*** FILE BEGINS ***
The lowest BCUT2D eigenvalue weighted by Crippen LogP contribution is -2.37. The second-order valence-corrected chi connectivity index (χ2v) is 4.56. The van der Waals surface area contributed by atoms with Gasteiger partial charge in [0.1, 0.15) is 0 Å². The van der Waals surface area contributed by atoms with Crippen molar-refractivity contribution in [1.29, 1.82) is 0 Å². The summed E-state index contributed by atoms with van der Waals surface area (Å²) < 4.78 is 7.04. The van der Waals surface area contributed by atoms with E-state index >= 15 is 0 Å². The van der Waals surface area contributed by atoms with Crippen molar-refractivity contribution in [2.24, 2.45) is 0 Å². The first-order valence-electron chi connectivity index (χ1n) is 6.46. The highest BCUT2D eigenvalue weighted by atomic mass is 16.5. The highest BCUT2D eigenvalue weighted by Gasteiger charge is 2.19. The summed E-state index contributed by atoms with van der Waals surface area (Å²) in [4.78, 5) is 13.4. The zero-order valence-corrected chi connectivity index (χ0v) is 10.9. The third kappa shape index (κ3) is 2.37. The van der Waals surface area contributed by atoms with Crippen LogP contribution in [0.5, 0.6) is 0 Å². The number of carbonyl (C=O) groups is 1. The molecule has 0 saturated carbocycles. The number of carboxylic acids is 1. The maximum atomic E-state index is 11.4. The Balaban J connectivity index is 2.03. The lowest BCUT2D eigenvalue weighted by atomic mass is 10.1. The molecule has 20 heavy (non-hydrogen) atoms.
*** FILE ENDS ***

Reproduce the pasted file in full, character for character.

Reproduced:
The lowest BCUT2D eigenvalue weighted by Crippen LogP contribution is -2.37. The second-order valence-corrected chi connectivity index (χ2v) is 4.56. The van der Waals surface area contributed by atoms with Gasteiger partial charge in [0.1, 0.15) is 0 Å². The van der Waals surface area contributed by atoms with Crippen molar-refractivity contribution in [1.29, 1.82) is 0 Å². The summed E-state index contributed by atoms with van der Waals surface area (Å²) < 4.78 is 7.04. The van der Waals surface area contributed by atoms with E-state index >= 15 is 0 Å². The van der Waals surface area contributed by atoms with Crippen molar-refractivity contribution in [2.24, 2.45) is 0 Å². The first-order valence-electron chi connectivity index (χ1n) is 6.46. The highest BCUT2D eigenvalue weighted by atomic mass is 16.5. The highest BCUT2D eigenvalue weighted by Gasteiger charge is 2.19. The summed E-state index contributed by atoms with van der Waals surface area (Å²) in [4.78, 5) is 13.4. The zero-order valence-corrected chi connectivity index (χ0v) is 10.9. The third kappa shape index (κ3) is 2.37. The van der Waals surface area contributed by atoms with Crippen LogP contribution in [0.5, 0.6) is 0 Å². The number of carbonyl (C=O) groups is 1. The molecule has 0 saturated carbocycles. The number of carboxylic acids is 1. The maximum atomic E-state index is 11.4. The Balaban J connectivity index is 2.03. The lowest BCUT2D eigenvalue weighted by atomic mass is 10.1. The molecule has 20 heavy (non-hydrogen) atoms.